Readers from Australia would know about the enormous uptake of rooftop solar panels in the residential sector in the last few years, a movement that has largely been driven by the (now significantly reduced) government rebates that made a significant contribution to the cost of buying the solar panels.
Of course there were a number of other contributing factors, but the end result is what matters – a huge penetration of rooftop solar systems (approximately 22% of all homes in South Australia), and declining electricity demand. All of this came about at a time when Australia’s “gold-plated” electricity networks were ramming through enormous electricity price increases, sometimes up to 18% per annum, based on their antiquated model of being allowed to charge for a rate of return on funds invested.
Now that Australians have had a taste for this whole “let’s save energy, save money and save the planet at the same time” concept, people are looking to the next big thing that can help them, and that next big thing is…
The problem with rooftop solar is that if you aren’t at home to use the power when it is generated (which is during the day time, when most non-FIRE people are at work), you don’t get any benefit. So your solar panels are generating power, but it does nothing for you.
But if you could store the power when it was generated, and then have it ready to use when you need it (e.g. at night time), then you wouldn’t need any government rebates to provide a distorted return on your investment in solar panels and they would genuinely stack up on their own.
And if you had enough storage and enough solar panels, then you could arguably disconnect yourself from the electricity network altogether.
The effect of this could be to eliminate your electricity bills, which for many households are anywhere from $2,000 to $3,500 per year.
I’m sure you’re wondering why now why people haven’t installed batteries already? Well, the answer is because no one has invented batteries that can do the job, aren’t enormous, and don’t cost so much that they actually make financial sense to buy. You might also recall that only a few years ago rooftop solar panel systems were very expensive to buy and install, but with volume came competition, production efficiencies and price reductions to the point where they are quite cheap. With the level of interest that is building for batteries I am predicting that the issue of cost will be solved very soon and batteries will start being installed all over the country as well.
So what does it mean for our electricity networks?
Our state and federal governments are in a tricky position when it comes to energy companies – the voters want a more environmentally-friendly economy and lower energy costs, but if the voters get what they want then the quasi-state-owned energy companies will go broke.
You see, the recent rooftop solar experiment (fuelled by now reduced/eliminated government rebates) actually reduced energy demand for the first time in modern history. And this happened at a time when energy networks had just spent a stack of cash on upgrading their networks.
The only option that the networks had was to then charge more per unit of electricity, further infuriating the voters. It’s almost like the government and the electricity companies are saying “Use less electricity to reduce your power bills, but then when all of your power bills go down, we’ll just jack up the price again. We need to get paid after all”.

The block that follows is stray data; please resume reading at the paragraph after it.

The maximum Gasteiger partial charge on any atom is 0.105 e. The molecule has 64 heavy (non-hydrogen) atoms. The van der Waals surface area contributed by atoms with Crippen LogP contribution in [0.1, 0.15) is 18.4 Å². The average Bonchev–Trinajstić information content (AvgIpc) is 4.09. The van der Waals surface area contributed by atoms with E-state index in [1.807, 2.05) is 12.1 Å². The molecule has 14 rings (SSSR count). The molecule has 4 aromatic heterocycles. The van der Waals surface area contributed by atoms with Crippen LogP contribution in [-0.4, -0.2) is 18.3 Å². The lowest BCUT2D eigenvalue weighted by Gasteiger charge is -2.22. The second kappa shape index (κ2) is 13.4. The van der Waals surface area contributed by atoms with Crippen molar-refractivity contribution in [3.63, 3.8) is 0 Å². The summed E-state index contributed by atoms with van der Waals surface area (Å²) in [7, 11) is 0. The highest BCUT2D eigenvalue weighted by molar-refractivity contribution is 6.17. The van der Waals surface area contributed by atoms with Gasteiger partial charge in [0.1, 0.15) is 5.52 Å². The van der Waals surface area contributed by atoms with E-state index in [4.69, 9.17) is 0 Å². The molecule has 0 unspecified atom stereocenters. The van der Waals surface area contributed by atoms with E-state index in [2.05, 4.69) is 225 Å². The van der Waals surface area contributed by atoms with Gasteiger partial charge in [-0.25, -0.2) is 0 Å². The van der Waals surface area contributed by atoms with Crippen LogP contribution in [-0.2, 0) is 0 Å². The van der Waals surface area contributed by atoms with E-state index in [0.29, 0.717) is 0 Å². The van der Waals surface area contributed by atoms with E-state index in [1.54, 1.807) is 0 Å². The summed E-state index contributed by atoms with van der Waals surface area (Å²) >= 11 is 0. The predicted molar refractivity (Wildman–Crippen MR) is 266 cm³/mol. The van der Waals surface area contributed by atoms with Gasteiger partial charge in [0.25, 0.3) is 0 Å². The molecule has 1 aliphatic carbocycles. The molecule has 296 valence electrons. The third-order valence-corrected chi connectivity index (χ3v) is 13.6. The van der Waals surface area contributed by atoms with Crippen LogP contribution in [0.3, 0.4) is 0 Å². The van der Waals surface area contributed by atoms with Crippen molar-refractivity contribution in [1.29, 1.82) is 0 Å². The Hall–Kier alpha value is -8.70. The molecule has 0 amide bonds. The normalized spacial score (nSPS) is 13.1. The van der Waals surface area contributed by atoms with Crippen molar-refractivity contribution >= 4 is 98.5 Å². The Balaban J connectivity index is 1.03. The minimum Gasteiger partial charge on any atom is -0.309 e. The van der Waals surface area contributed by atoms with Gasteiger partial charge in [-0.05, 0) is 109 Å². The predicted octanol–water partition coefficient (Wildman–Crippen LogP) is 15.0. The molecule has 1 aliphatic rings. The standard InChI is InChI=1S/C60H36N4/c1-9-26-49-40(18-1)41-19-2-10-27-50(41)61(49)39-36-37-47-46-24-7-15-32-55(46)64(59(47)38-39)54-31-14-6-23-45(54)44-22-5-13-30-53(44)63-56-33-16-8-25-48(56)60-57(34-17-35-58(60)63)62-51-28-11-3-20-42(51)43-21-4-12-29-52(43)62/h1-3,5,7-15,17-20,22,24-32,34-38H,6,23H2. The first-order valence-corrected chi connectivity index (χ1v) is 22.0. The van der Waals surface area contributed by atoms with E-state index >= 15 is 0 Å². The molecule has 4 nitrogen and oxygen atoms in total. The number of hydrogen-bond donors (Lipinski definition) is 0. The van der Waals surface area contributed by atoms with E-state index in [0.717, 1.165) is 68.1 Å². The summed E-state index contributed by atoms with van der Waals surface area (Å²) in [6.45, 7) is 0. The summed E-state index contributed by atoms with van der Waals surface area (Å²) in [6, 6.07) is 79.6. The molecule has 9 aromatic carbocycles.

All of this will continue of course, and you don’t need a telescope to see that if the electricity companies don’t do something different then they will go broke in no time.
But what if electricity networks actually embraced the change?
If the electricity companies were run like private businesses that knew they needed to adapt or die, they would look to find ways to incorporate battery storage in their networks to bring down their prices and the cost of generating electricity.
This could be done by reducing peak demand on the networks, as peak periods could be supplemented by additional power that had been stored during off-peak periods.
The electricity companies would probably argue that nothing exists that can store electricity on such a scale, and while they might be right today, they aren’t really doing enough to find a solution. Unfortunately it takes greater minds to develop solutions to problems like these…
Not only are organisations like Group Sadoway developing this technology, but giants like Tesla (the electric car company) are also taking an interest. And I’m sure that others will join them as momentum builds.
What does all of this mean for the end users?
This could have huge implications for many people, for example:
- As an aspiring early retiree, I would like to eliminate my reliance on the electricity grid and have no power bill ever again. Battery storage would make this a real possibility.
- Traditional businesses that operate from physical premises could reduce or eliminate their electricity costs and also have backup power supplies to cover them in the event of an outage.
- People running their own illegal hydroponics setups from their ceiling cavities could now generate all of their own power and reduce their costs of supplying drugs to local dealers.
While I hope you’re not that excited about point number three above, you will surely at least see the relevance of points one and two.
I personally look forward to being able to eliminate or significantly reduce my ~$2,500 per annum electricity bill, and therefore can’t wait for this technology to become a reality. I wouldn’t want to be running an electricity company in the future though!